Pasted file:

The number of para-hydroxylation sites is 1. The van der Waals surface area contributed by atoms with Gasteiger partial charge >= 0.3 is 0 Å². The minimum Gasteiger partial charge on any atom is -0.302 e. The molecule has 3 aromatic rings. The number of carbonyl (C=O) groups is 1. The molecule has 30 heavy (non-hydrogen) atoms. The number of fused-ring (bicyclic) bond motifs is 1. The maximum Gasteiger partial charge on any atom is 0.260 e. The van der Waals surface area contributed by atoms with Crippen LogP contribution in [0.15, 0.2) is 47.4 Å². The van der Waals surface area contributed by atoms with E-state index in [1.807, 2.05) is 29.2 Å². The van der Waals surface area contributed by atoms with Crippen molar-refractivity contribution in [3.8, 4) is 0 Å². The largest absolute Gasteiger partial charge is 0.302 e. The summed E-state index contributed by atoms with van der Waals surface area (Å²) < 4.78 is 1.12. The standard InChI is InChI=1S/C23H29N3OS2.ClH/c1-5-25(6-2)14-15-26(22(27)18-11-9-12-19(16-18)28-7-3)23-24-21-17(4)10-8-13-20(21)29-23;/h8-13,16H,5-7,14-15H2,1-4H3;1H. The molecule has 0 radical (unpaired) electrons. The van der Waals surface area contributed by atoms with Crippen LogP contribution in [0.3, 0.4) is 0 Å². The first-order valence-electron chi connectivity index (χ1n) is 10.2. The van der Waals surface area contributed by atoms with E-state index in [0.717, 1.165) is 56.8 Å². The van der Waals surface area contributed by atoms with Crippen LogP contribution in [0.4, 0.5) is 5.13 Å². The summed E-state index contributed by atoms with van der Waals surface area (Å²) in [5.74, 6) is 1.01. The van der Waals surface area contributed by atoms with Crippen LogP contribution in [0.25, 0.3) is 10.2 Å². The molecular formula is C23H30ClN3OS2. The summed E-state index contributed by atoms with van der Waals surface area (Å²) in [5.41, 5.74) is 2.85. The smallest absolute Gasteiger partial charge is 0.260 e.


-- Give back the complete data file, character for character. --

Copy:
The number of para-hydroxylation sites is 1. The van der Waals surface area contributed by atoms with Gasteiger partial charge >= 0.3 is 0 Å². The minimum Gasteiger partial charge on any atom is -0.302 e. The molecule has 3 aromatic rings. The number of carbonyl (C=O) groups is 1. The molecule has 30 heavy (non-hydrogen) atoms. The number of fused-ring (bicyclic) bond motifs is 1. The maximum Gasteiger partial charge on any atom is 0.260 e. The van der Waals surface area contributed by atoms with Crippen LogP contribution in [0.15, 0.2) is 47.4 Å². The van der Waals surface area contributed by atoms with E-state index in [1.807, 2.05) is 29.2 Å². The van der Waals surface area contributed by atoms with Crippen molar-refractivity contribution in [3.8, 4) is 0 Å². The largest absolute Gasteiger partial charge is 0.302 e. The summed E-state index contributed by atoms with van der Waals surface area (Å²) < 4.78 is 1.12. The standard InChI is InChI=1S/C23H29N3OS2.ClH/c1-5-25(6-2)14-15-26(22(27)18-11-9-12-19(16-18)28-7-3)23-24-21-17(4)10-8-13-20(21)29-23;/h8-13,16H,5-7,14-15H2,1-4H3;1H. The molecule has 0 radical (unpaired) electrons. The van der Waals surface area contributed by atoms with Crippen LogP contribution in [0.3, 0.4) is 0 Å². The first-order valence-electron chi connectivity index (χ1n) is 10.2. The van der Waals surface area contributed by atoms with E-state index in [0.717, 1.165) is 56.8 Å². The van der Waals surface area contributed by atoms with Crippen LogP contribution in [0.4, 0.5) is 5.13 Å². The summed E-state index contributed by atoms with van der Waals surface area (Å²) in [5.74, 6) is 1.01. The van der Waals surface area contributed by atoms with Crippen LogP contribution in [0.25, 0.3) is 10.2 Å². The molecular formula is C23H30ClN3OS2. The summed E-state index contributed by atoms with van der Waals surface area (Å²) in [5.41, 5.74) is 2.85. The smallest absolute Gasteiger partial charge is 0.260 e.